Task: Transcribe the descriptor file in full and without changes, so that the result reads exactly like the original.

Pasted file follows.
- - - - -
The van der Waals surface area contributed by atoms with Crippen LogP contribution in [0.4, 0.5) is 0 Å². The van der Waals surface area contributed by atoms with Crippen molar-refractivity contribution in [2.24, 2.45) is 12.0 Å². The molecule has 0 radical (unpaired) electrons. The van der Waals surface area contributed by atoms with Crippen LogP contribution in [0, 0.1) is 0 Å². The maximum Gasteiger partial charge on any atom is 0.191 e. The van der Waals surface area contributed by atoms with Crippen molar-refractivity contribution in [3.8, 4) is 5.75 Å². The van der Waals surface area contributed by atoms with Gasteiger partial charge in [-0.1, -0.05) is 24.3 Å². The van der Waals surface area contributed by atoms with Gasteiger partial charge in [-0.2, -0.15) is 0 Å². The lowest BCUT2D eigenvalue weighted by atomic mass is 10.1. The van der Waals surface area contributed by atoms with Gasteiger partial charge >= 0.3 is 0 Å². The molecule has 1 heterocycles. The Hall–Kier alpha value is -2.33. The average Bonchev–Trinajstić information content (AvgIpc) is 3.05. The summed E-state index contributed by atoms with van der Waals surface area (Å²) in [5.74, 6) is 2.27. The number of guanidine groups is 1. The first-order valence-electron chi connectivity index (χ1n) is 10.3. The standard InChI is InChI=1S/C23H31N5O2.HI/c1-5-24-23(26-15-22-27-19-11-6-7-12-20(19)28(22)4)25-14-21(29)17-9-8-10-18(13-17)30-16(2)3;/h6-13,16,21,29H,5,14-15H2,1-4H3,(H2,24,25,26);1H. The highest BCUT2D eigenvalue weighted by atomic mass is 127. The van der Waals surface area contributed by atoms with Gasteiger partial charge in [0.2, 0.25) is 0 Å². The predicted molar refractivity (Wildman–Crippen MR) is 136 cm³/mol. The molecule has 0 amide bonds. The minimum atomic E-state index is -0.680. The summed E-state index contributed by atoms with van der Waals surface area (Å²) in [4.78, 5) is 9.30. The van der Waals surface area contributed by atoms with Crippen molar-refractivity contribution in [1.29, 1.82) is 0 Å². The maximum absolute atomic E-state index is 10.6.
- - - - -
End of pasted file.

The van der Waals surface area contributed by atoms with Crippen LogP contribution in [0.4, 0.5) is 0 Å². The van der Waals surface area contributed by atoms with Crippen molar-refractivity contribution in [2.24, 2.45) is 12.0 Å². The molecule has 0 radical (unpaired) electrons. The van der Waals surface area contributed by atoms with Crippen LogP contribution in [0, 0.1) is 0 Å². The maximum Gasteiger partial charge on any atom is 0.191 e. The van der Waals surface area contributed by atoms with Crippen molar-refractivity contribution in [3.8, 4) is 5.75 Å². The van der Waals surface area contributed by atoms with Gasteiger partial charge in [-0.1, -0.05) is 24.3 Å². The van der Waals surface area contributed by atoms with Gasteiger partial charge in [-0.2, -0.15) is 0 Å². The lowest BCUT2D eigenvalue weighted by atomic mass is 10.1. The van der Waals surface area contributed by atoms with Gasteiger partial charge >= 0.3 is 0 Å². The molecule has 1 heterocycles. The Hall–Kier alpha value is -2.33. The average Bonchev–Trinajstić information content (AvgIpc) is 3.05. The summed E-state index contributed by atoms with van der Waals surface area (Å²) in [5.74, 6) is 2.27. The number of guanidine groups is 1. The first-order valence-electron chi connectivity index (χ1n) is 10.3. The standard InChI is InChI=1S/C23H31N5O2.HI/c1-5-24-23(26-15-22-27-19-11-6-7-12-20(19)28(22)4)25-14-21(29)17-9-8-10-18(13-17)30-16(2)3;/h6-13,16,21,29H,5,14-15H2,1-4H3,(H2,24,25,26);1H. The highest BCUT2D eigenvalue weighted by atomic mass is 127. The van der Waals surface area contributed by atoms with Gasteiger partial charge in [0.2, 0.25) is 0 Å². The predicted molar refractivity (Wildman–Crippen MR) is 136 cm³/mol. The molecule has 0 amide bonds. The minimum atomic E-state index is -0.680. The summed E-state index contributed by atoms with van der Waals surface area (Å²) in [4.78, 5) is 9.30. The van der Waals surface area contributed by atoms with Crippen molar-refractivity contribution in [1.29, 1.82) is 0 Å². The maximum absolute atomic E-state index is 10.6.